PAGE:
Only four times over the last 100 years has the Gopher State seen each of its U.S. House seats remain under the same partisan control in two straight cycles

angiecraig20With four of the state’s eight congressional districts reflecting a minimal partisan tilt between just +1-point to the Democrats and +2 points to the Republicans, it should not be surprising that Minnesota hosts three closely-watched U.S. House elections this November: the 2nd (Angie Craig vs. Jason Lewis), 3rd (State Senator Terri Bonoff vs. Congressman Erik Paulsen), and 8th (Stewart Mills vs. Congressman Rick Nolan) CDs.

Putting aside the potential down-ticket effects from the presidential race – which appears to see Minnesota headed to an 11th consecutive vote for the Democratic nominee – with three competitive races, the state could very well see a partial reshuffling of the partisan makeup of its delegation.

It is quite possible, of course, that incumbents Paulsen and Nolan win reelection to their seats and Lewis is able to hold the open 2nd CD for Republicans to replace retiring John Kline.

If that happens, it would mark the second consecutive cycle in which both political parties maintained their hold on each of their respective congressional districts.

And while that sounds plausible in 2016, Minnesota political history suggests one of these districts is likely to shift.

Smart Politics reviewed the 438 U.S. House elections conducted across the last 51 cycles in Minnesota since 1914 and found that there have been only four occasions in which the partisan control of every seat remained the same in two consecutive cycles.

In the Election of 2014, each of Minnesota’s eight districts were held by the incumbent parties – with the DFL holding the 1st, 4th, 5th, 7th, and 8th CDs and Republicans holding the 2nd, 3rd, and open 6th seat to replace the retiring Michele Bachmann.

Over the last century, it has been more common than not for at least one U.S. House seat to flip on Election Day – with Minnesota voters doing so in 33 of the previous 51 cycles.

There have only been four occasions during this span in which voters sent the same party back to D.C. to represent the same U.S. House seats two cycles in a row.

After nearly 40 years, the first such occurrence took place in the Elections of 1950 and 1952 when the state had nine congressional districts.

All nine winners from 1948 were subsequently elected during each of the next two cycles: Republicans August Andresen (1st), Joseph O’Hara (2nd), Walter Judd (5th), H. Carl Andersen (7th), and Harold Hagen (9th) and DFLers Roy Wier (3rd), Eugene McCarthy (4th), Fred Marshall (6th), and John Blatnik (8th).

Three decades later, the same thing happened in back-to-back-to-back cycles with all eight Minnesota incumbents winning the Elections of 1984, 1986, and 1988: DFLers Tim Penny (1st), Bruce Vento (4th), Martin Sabo (5th), Gerry Sikorski (6th), and Jim Oberstar (8th) and independent Republicans Vin Weber (2nd), Bill Frenzel (3rd), and Arlan Stangeland (7th).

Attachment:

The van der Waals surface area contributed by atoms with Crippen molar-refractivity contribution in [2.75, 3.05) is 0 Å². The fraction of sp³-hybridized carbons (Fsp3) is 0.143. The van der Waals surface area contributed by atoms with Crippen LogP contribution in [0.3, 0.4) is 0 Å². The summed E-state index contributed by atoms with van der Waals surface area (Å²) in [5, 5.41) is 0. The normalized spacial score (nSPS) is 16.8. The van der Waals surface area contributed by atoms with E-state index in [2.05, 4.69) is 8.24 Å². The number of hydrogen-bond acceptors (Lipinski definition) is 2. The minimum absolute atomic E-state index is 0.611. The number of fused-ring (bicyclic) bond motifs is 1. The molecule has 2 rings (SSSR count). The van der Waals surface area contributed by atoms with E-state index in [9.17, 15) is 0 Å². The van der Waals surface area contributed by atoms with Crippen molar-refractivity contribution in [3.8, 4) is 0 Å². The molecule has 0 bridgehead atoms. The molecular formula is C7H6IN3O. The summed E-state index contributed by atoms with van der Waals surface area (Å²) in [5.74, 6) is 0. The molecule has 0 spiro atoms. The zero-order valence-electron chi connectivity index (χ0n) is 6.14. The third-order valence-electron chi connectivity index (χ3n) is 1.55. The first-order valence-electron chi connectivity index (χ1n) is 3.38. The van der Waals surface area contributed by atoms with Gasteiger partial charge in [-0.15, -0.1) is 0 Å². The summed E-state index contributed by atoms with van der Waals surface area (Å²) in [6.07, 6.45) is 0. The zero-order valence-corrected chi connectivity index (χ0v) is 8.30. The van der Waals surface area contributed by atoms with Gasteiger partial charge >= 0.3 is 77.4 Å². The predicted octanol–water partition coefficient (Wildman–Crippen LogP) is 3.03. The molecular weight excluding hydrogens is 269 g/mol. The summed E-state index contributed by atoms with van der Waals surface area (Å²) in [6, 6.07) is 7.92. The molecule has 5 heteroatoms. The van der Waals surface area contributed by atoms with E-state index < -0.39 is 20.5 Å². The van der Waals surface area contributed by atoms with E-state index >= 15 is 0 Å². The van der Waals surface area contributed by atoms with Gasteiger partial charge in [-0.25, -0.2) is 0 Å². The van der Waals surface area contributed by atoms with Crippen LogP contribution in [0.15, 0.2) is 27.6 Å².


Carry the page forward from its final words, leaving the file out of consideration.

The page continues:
The last time no Minnesota U.S. House seat flipped parties in back-to-back cycles was during the Elections of 1996 and 1998.

Gopher State voters reelected DFLers David Minge (2nd), Bruce Vento (4th), Martin Sabo (5th), Bill Luther (6th), Collin Peterson (7th), and Jim Oberstar (8th) and Republicans Gil Gutknecht (1st) and Jim Ramstad (3rd).

During the 19th and early 20th Centuries, it was much more common to see the same partisan makeup in the state’s U.S. House delegation from cycle to cycle.

During the 29 cycles from statehood through 1912, the partisan hold on Minnesota U.S. House’s seats remained the same in consecutive cycles 10 times:

  • 1860 to 1862 (two seats)
  • 1862 to 1864 (two seats)
  • 1864 to 1866 (two seats)
  • 1872 to 1874 (three seats)
  • 1874 to 1876 (three seats)
  • 1882 to 1884 (five seats)
  • 1896 to 1898 (seven seats)
  • 1898 to 1900 (seven seats)
  • 1908 to 1910 (nine seats)
  • 1910 to 1912 (nine seats)

[Note: In 1894, Republican Charles Towne was elected to the 6th CD. Towne did not receive his party’s nomination in 1896, but instead ran as the Democrat-People’s nominee. Republican R. Page Morris won the seat in 1896 to keep the district in the GOP column].

Republicans dominated Minnesota politics during this span and nearly all of these cycles listed above saw the GOP keep uniform control over every U.S. House seat.

The lone exception was in 1908-1910 and 1910-1912 when Democrat Winfield Hammond held the state’s 2nd CD in back-to-back-to-back cycles with all the other seats remaining in the Republican column.

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  1. nikoli orr on October 18, 2016 at 5:05 pm

    1. Neither Representative Paulsen nor Nolan is the one pictured, to the right of paragraphs 1 + 2 (that little I M certain)…
    2. If CD-03 flips, then it may portend a sizable upswing for the Ds in similar upscale (prosperous yet secular and pragmatic) seats; if CD-08 flips, then it may be a “great thing” for the (donald-style) Rs in similar left-behind, downtrodden (white lower-middle working class) venues.

    • Eric Ostermeier on October 18, 2016 at 7:26 pm

      Correct – Craig’s photo is featured – the candidate many would say is most likely to flip a seat this cycle.

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